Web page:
The Cardinals have pitching at the top of the staff, and like the Yankees, they are firmly in the window for contention. However, their rotation lacks depth, and there is a significant drop-off after Dakota Hudson in the rotation. If they hope to contend in 2022, they need to add pitching in the worst way. In addition, while Tommy Edman provided excellent defense and speed at 2B in 2021, his bat doesn’t project to be even average moving forward, and is more likely best suited to a utility role.

Pitching is probably the one area in which the Yankees actually have depth and prospect capital from which they can deal. They also could likely find value by re-shaping the infield in 2022. The makings for a deal are definitely here.

Acquiring Gorman would take a big trade in terms of talent. Gorman is roughly equivalent to Anthony Volpe in terms of prospect value, so the Yankees wouldn’t get away with this cheaply. I think MLB Trade Values undervalues Gorman’s trade value, but that’s all I really have to go off of. I offered the following trade, and the trade simulator thought it looked pretty good:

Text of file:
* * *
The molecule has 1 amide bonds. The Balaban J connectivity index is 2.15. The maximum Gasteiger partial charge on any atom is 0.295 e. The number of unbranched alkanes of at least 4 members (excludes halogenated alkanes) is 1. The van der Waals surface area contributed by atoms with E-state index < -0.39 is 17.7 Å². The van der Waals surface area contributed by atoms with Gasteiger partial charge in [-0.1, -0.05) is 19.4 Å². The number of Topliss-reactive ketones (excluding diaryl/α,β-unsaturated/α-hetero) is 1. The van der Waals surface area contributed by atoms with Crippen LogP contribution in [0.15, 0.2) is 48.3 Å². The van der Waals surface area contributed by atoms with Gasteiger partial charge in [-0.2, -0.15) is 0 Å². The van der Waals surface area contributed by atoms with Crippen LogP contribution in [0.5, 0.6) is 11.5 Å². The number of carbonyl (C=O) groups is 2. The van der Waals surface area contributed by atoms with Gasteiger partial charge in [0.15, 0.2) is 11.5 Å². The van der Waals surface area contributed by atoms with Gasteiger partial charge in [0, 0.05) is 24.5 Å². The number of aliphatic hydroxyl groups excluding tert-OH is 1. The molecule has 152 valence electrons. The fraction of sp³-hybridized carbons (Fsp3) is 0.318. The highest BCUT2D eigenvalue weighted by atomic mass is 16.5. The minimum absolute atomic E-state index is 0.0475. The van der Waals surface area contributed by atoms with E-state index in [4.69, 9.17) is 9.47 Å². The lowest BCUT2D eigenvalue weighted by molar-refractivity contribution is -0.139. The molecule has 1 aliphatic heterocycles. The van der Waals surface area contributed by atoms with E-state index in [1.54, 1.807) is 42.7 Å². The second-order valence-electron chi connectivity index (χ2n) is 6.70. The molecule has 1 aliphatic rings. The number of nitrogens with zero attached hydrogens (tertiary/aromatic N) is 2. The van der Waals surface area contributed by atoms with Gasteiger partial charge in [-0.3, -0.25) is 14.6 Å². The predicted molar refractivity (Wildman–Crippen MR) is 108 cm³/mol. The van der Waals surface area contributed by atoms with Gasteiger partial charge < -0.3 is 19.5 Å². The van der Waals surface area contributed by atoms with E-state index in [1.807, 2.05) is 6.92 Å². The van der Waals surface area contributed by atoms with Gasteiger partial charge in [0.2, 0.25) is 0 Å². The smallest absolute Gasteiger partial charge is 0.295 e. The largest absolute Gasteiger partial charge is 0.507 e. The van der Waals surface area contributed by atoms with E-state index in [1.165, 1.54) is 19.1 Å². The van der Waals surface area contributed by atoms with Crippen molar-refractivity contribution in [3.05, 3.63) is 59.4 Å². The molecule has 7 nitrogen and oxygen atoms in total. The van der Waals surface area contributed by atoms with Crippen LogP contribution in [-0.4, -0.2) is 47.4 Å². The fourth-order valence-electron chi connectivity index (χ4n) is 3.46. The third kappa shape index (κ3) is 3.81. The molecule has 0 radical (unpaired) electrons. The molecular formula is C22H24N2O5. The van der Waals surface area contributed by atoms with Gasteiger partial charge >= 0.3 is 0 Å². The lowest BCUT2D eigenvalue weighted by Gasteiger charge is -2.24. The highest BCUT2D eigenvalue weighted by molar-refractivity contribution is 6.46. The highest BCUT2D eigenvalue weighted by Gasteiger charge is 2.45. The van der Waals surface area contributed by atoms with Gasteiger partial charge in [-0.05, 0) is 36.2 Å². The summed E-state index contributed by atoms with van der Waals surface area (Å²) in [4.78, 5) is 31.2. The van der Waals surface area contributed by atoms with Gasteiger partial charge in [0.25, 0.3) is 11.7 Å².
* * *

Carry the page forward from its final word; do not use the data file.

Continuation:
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The Cardinals would get immediate upgrades to the rotation in the form of Gil and German, while Torres could try to rebuild at 2B for the Cardinals. The Yankees would slot Gorman at 3B, LeMahieu at 2B, unknowns at SS and 1B, and Urshela as a utility man. I could get behind that in a heartbeat, which means my trade is probably light.

I’m convinced: Gorman should be a real target for the Yankees.

Brian asks: Where does the lockout wind up and when does the season start?

I wish I had better news, but I think the season is going to start late. There will be nothing more than incremental changes, but it will take a monumental effort to get there. Sadly, I think the season will begin on May 1, 2022. I so hope that I am wrong.